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Communication with foreigners remains a challenge to tourism employees in Mekong Delta

Friday, February 22, 2019, 20:08 GMT+7
Communication with foreigners remains a challenge to tourism employees in Mekong Delta
Tran Viet Phuong, director of Can Tho City’s tourism department and chairman at the Mekong Delta Tourism Association, speaks at the panel discussion in Can Tho on February 21, 2019. Photo: Chi Quoc / Tuoi Tre

Hotel and tour operators in Vietnam's Mekong Delta region are scratching their heads over solutions to the bitter truth that tourism employees usually "run away from foreign visitors" due to a lack of confidence in their communication skills.

The employees are better at proving their foreign language command in exams than actually communicating with tourists, experts said at a meeting in the Mekong Delta hub of Can Tho on Thursday.

The event was held to exchange experience and garner support and cooperation among the municipal tourism department and those in the neighboring provinces of An Giang and Bac Lieu.

Speaking at the event, Tran Ngoc Nga, deputy director of Ninh Kieu Riverside Hotel in Can Tho, said that some employees at his hotel, all of whom have foreign language certificates listed in their résumés, cannot properly communicate with foreigners.

“They often try to hide when they meet a foreigner,” said Nga, implying that the employees lack confidence in direct communication with foreign language speakers.

Piggybacking off Nga, Nguyen Thanh Buu, director of the Xeo Nhum ecological garden in Can Tho, complained that his company has to offer higher salaries to attract job applicants. However, attractive offers do not mean tourism companies are finding qualified employees.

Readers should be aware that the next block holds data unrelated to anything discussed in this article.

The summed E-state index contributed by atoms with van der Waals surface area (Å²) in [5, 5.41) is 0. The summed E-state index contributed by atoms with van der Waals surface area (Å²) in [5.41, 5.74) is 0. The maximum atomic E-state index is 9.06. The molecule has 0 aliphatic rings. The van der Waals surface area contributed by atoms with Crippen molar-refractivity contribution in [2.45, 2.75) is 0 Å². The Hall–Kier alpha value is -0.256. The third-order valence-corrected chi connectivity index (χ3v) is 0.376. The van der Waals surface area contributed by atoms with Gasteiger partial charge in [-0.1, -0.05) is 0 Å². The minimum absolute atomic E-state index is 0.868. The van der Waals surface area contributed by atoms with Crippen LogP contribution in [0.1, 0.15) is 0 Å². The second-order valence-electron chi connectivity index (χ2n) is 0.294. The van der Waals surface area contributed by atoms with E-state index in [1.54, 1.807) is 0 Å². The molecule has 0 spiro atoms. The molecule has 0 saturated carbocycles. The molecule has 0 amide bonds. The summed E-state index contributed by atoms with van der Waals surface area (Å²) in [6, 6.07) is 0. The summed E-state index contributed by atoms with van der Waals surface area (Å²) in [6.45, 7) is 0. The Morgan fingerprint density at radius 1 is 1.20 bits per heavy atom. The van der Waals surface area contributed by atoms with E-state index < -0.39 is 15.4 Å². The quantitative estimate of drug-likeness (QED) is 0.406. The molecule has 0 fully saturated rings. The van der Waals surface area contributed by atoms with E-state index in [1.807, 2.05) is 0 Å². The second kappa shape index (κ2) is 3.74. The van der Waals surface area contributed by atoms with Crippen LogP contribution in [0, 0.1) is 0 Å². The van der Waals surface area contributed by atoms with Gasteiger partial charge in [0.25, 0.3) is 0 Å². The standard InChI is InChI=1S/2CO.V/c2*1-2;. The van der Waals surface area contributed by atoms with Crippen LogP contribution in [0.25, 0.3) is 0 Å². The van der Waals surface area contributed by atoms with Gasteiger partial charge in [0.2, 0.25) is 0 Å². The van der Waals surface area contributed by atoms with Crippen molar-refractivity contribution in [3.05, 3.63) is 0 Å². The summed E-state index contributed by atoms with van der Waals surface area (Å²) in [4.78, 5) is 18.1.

In reality, the skills and qualifications of employees in the Mekong Delta region generally do not meet the demand of the emerging tourist area, which has unique tourism products and standard properties, according to Tran Minh Tri, director of An Giang Tourimex Company.

“We currently lack tourist guides that satisfy the requirements of socio-cultural knowledge, communication skills and foreign languages,” Tri said at Thursday’s event.

For solutions to the issue, Nga and Buu suggested colleges and vocational schools in the region should place more importance in training foreign languages to students.

Buu even advised training schools to run short-term classes to train their employees with his company’s sponsorship.

Addressing complaints of company representatives, Nguyen Minh Tho, rector of Can Tho Tourism College, said that the institution often opens short-term training courses at its place, as well as at companies’ offices according to enterprises’ demand.

Tran Viet Phuong, director of Can Tho’s tourism department and chairman at the Mekong Delta Tourism Association, believes that “the students have already had the foundation of foreign language knowledge and just need some months of further training [of practice]."

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